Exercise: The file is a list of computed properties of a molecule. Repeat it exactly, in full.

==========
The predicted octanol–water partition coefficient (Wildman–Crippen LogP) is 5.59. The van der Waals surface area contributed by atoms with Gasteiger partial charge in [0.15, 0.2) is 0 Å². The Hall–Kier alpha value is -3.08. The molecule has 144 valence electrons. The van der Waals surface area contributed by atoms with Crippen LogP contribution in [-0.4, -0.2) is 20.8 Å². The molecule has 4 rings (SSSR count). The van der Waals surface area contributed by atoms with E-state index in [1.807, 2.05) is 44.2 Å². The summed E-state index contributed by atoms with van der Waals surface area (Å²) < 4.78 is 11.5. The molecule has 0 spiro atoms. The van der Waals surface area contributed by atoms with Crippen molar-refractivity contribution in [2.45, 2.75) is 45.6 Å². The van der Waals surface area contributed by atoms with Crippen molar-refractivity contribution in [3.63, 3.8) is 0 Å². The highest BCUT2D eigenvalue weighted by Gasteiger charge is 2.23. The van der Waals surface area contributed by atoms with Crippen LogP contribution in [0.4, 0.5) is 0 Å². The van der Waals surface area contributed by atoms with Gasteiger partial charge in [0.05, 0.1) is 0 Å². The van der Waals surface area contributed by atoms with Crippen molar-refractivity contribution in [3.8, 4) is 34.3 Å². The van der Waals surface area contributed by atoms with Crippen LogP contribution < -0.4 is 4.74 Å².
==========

The predicted octanol–water partition coefficient (Wildman–Crippen LogP) is 5.59. The van der Waals surface area contributed by atoms with Gasteiger partial charge in [0.15, 0.2) is 0 Å². The Hall–Kier alpha value is -3.08. The molecule has 144 valence electrons. The van der Waals surface area contributed by atoms with Crippen LogP contribution in [-0.4, -0.2) is 20.8 Å². The molecule has 4 rings (SSSR count). The van der Waals surface area contributed by atoms with E-state index in [1.807, 2.05) is 44.2 Å². The summed E-state index contributed by atoms with van der Waals surface area (Å²) < 4.78 is 11.5. The molecule has 0 spiro atoms. The van der Waals surface area contributed by atoms with Crippen molar-refractivity contribution in [2.45, 2.75) is 45.6 Å². The van der Waals surface area contributed by atoms with Crippen molar-refractivity contribution in [3.63, 3.8) is 0 Å². The highest BCUT2D eigenvalue weighted by Gasteiger charge is 2.23. The van der Waals surface area contributed by atoms with Crippen LogP contribution in [0.4, 0.5) is 0 Å². The van der Waals surface area contributed by atoms with Gasteiger partial charge in [0.05, 0.1) is 0 Å². The van der Waals surface area contributed by atoms with Crippen molar-refractivity contribution in [3.8, 4) is 34.3 Å². The van der Waals surface area contributed by atoms with Crippen LogP contribution < -0.4 is 4.74 Å².